M. Leipold, H. Fichtner, B. Heber, P. Groepper, S. Lascar, F. Burger, M.
Eiden, T. Niederstadt, C. Sickinger, L. Herbeck, B. Dachwald, W. Seboldt
Heliopause Explorer - A Sailcraft Mission to the Outer Boundaries of the Solar System
Proceedings of 5th IAA Conference on Low-Cost Planetary Missions, 2003, ESTEC, Noordwijk, The Netherlands, ESA SP-542, pp. 367-375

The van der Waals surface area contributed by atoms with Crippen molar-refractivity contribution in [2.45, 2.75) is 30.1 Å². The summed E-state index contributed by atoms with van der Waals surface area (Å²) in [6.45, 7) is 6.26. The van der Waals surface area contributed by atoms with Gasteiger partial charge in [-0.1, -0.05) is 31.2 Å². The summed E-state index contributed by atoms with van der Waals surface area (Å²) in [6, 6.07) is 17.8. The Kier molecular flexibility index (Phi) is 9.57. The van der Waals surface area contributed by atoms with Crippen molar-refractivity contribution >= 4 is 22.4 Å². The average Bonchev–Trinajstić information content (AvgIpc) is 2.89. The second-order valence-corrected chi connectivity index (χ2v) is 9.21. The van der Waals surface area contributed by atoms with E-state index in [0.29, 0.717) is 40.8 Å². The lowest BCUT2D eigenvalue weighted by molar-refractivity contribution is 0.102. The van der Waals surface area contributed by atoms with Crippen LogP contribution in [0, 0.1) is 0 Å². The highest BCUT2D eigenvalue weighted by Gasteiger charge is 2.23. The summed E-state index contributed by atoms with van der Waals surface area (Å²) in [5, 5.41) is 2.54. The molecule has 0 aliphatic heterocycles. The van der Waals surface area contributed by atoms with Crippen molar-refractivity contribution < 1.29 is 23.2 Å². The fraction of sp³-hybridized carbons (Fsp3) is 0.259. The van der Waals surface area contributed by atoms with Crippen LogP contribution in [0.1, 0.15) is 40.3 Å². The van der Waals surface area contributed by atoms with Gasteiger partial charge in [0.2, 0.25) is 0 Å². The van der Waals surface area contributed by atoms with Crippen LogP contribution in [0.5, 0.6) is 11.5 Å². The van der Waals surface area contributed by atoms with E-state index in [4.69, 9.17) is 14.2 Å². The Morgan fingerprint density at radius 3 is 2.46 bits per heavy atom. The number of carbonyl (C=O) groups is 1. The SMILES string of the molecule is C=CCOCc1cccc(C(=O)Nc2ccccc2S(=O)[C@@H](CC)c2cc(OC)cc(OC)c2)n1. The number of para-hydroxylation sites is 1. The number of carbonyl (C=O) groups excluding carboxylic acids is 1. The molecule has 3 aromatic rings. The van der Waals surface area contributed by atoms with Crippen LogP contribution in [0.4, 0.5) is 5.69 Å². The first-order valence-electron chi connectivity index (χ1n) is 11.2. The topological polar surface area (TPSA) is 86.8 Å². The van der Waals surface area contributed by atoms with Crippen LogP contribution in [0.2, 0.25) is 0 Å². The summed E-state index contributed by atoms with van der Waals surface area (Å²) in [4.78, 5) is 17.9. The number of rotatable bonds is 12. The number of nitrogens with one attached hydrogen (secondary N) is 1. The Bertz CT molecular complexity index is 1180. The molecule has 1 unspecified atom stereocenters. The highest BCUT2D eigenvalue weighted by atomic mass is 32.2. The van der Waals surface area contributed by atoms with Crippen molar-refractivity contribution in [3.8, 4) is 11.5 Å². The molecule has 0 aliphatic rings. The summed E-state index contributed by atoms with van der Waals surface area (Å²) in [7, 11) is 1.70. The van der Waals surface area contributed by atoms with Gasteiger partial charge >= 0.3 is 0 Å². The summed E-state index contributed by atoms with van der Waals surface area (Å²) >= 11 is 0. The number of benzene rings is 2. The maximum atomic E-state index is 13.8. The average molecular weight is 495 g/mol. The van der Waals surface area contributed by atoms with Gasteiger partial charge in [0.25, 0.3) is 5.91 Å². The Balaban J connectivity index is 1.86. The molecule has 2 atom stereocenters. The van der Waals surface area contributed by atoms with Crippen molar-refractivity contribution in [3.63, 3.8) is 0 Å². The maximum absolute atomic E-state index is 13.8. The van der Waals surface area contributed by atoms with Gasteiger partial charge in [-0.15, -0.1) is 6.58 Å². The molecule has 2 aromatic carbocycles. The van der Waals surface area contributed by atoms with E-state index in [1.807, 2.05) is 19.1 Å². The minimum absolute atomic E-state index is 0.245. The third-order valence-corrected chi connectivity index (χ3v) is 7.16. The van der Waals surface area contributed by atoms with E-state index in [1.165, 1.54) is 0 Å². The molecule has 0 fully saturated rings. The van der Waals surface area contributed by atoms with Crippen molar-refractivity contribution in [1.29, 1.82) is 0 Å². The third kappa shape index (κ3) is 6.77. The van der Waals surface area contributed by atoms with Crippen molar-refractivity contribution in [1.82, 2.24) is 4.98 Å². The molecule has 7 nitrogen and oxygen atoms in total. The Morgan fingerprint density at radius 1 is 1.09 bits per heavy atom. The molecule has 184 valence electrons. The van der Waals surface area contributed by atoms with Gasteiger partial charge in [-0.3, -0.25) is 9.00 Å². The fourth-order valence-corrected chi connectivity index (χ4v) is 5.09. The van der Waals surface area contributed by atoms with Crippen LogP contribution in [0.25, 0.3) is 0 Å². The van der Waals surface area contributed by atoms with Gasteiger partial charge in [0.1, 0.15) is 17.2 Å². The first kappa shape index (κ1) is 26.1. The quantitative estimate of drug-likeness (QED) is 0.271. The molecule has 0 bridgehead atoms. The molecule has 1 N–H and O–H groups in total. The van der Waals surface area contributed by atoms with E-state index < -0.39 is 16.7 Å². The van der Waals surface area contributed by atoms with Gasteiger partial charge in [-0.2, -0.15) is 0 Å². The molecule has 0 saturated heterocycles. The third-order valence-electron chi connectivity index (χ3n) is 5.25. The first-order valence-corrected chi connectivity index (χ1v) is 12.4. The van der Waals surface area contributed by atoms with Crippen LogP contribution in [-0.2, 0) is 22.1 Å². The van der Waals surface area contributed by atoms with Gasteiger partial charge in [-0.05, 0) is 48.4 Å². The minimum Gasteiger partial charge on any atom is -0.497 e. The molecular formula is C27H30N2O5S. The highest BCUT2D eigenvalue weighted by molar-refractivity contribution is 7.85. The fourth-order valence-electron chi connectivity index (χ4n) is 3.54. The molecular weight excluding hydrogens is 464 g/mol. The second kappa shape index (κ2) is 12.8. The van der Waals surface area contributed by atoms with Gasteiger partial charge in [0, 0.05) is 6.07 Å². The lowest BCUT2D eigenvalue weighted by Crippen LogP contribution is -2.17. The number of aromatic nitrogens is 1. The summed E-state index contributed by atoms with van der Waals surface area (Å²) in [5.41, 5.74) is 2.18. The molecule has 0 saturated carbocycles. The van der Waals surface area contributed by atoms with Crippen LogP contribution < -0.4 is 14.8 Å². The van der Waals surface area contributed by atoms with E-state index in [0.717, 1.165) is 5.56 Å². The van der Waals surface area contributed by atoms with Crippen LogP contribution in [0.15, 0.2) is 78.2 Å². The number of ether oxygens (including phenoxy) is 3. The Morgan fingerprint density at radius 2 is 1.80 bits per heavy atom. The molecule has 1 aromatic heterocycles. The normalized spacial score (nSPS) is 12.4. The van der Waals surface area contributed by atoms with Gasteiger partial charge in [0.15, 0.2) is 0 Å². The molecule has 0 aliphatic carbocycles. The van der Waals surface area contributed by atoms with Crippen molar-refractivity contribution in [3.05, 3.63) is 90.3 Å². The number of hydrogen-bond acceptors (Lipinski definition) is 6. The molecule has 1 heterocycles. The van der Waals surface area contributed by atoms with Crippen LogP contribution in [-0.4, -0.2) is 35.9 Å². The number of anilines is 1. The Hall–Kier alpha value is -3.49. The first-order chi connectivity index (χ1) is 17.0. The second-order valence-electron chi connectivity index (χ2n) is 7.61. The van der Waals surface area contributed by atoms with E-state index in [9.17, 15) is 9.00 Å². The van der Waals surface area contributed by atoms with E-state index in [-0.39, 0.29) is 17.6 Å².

Solar sail technology holds the promise of enhancing the interplanetary transportation infrastructure for low-cost space exploration missions in the new millennium, by exploiting the freely available, space-pervading resource of solar radiation pressure for primary propulsion. Despite the large distances to the Sun and the reduced solar radiation pressure, fast missions to the outer edge of our solar system belong to the promising mission applications of solar sails. In order to realize such a mission, the sailcraft would first perform a so-called “solar photonic assist”, approaching the Sun to less than 0.3AU thus exploiting the increased solar radiation pressure, to pick up enough orbital energy to enter a hyperbolic orbit. This concept has been extended to a double and triple solar approach which reduces the requirement for very high area-to-mass ratios of the sailcraft. The target distance of the Heliopause Explorer mission is set to 200AU. The science objective was defined as to allow the Heliopause Explorer to perform in-situ observations which can not be obtained within the remaining life time of the two Voyager spacecraft. A first feasibility study was initiated to derive technology requirements for the realization of such a challenging deep space mission.